Summary: Children are important to Jesus, and they can receive Him as their Savior at a very early age.
“People were bringing little children to Jesus to have him touch them, but the disciple rebuked them. When Jesus saw this, he was indignant. He said to them, “Let the little children come to me, and do not hinder them, for the kingdom of God belongs to such as these. I tell you the truth; anyone who will not receive the kingdom of God like a little child will never enter it.’ And he took the children in his arms, and put his hands on them and blessed them” (Mark 10:13-16).
In the ancient world, children had no status. Back then a person could literally throw children away by exposing unwanted infants at birth. There is a famous letter written in 1 B.C. by a poor laborer to his pregnant wife in Alexandria, advising her to keep the child if it was boy and to cast it out if it was a girl. The unscrupulous would collect exposed children and raise them to be gladiators or prostitutes and even disfigure them to enhance their value as beggars (David E. Garland, The NIV Application Commentary: Mark p. 385). This was the world that Jesus lived in—a world that didn’t have time for children.
We may think we’re much different than the disciples (who tried to keep the children away from Jesus), but maybe some of us resemble them than we would like to admit. Sometimes we hinder children from coming to Jesus. How? At least three ways: (1) By our attitude—“Children are a bother” (messy; noisy; don’t put money in the offering plate; waste of time, money, and energy to reach them); (2) by our example—“Do what I say, not what I do” (children can learn hypocrisy and negativity from the example of others in the church—especially parents); (2) by our theology—“Children can’t understand the gospel and be saved.”
Three reasons why you and I should not hinder children from coming to Jesus:
1. Jesus values children just as much as adults.
“People were bringing little children to Jesus to have him touch them” (v. 13a). Notice that it doesn’t say “parents” were bringing them to Jesus. I’m sure most of these people were parents, but probably some were not. Bringing children to Jesus is for everyone, not just parents. Some of the greatest ministers to children are those who never had children. Among them was Jesus.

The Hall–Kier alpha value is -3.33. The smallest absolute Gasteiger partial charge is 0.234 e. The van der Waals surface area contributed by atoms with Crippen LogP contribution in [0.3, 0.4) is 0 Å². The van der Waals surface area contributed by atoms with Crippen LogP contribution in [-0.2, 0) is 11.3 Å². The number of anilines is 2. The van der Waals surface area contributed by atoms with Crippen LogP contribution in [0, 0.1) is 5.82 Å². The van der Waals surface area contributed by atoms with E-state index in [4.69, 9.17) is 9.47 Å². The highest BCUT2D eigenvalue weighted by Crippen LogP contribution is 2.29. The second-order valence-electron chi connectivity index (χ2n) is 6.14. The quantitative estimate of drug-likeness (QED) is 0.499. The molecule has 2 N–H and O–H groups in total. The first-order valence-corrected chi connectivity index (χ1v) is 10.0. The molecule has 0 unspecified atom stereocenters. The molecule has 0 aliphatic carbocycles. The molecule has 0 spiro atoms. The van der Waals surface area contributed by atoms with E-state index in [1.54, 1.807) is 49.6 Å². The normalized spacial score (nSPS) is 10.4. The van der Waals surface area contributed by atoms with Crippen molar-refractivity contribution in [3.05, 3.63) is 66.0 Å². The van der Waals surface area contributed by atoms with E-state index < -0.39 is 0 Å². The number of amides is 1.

“But the disciples rebuked them” (v. 13b). “Them” refers to the people bringing the children to Jesus. Why? We don’t know for sure. Maybe they thought Jesus was too busy or too tired to be bothered with children. They probably held the view of their culture: “Children should be seen and not heard.”
What was Jesus’ reaction? “When Jesus saw this, he was indignant” (v. 14a). To be “indignant” means to be “angry or annoyed at the unfairness of unreasonableness of somebody or something” (Encarta Dictionary). The King James Version says “he was much displeased.” Jesus wasn’t just a little upset; He was very angry (in a good way).
Why was Jesus indignant? Because He loves the little children. To Him, they are not a bother; they are not unimportant; they are not a waste of time. Jesus wants to bless the little children.
How old were these children? Here we read that they were “little children.” Some of them were small enough for Jesus to pick them up in His arms. Luke writes in His Gospel that some of them were “babies” (18:15).
2. Jesus invites children to come to Him.
a. Children are more likely to come to Jesus.
Compare: “Make them [adults] come in” (Luke 14:23) and “Let the little children come to me.” Maybe I’m making too much out of the word “let,” but it’s a fact that leading an adult to Christ is much more difficult than leading a child to Him.
Surveys conducted by the Barna Research Group of Ventura, California, have determined that if a person does not accept Jesus Christ as Savior before the age of 14, the likelihood of every doing so is slim. Based on a nationwide (U.S.) representative sampling of more than 4200 young people and adults, the survey results show that people from ages 5 through 13 have a 32% probability of accepting Christ as their Savior. Young people from the ages of 14 through 18 have just a 4% likelihood of doing so, while adults (ages 19 through death) have only a 6% probability of making that choice (Nelson’s Complete Book of Stories, Illustrations & Quotes, pp. 99-100). The older a person gets without becoming a Christian, the less likely they are to ever do so. [I head that 83% of those who come to Christ do so before the age of 18.]
Application: One of our main strategies as a church should be to reach young people for Christ.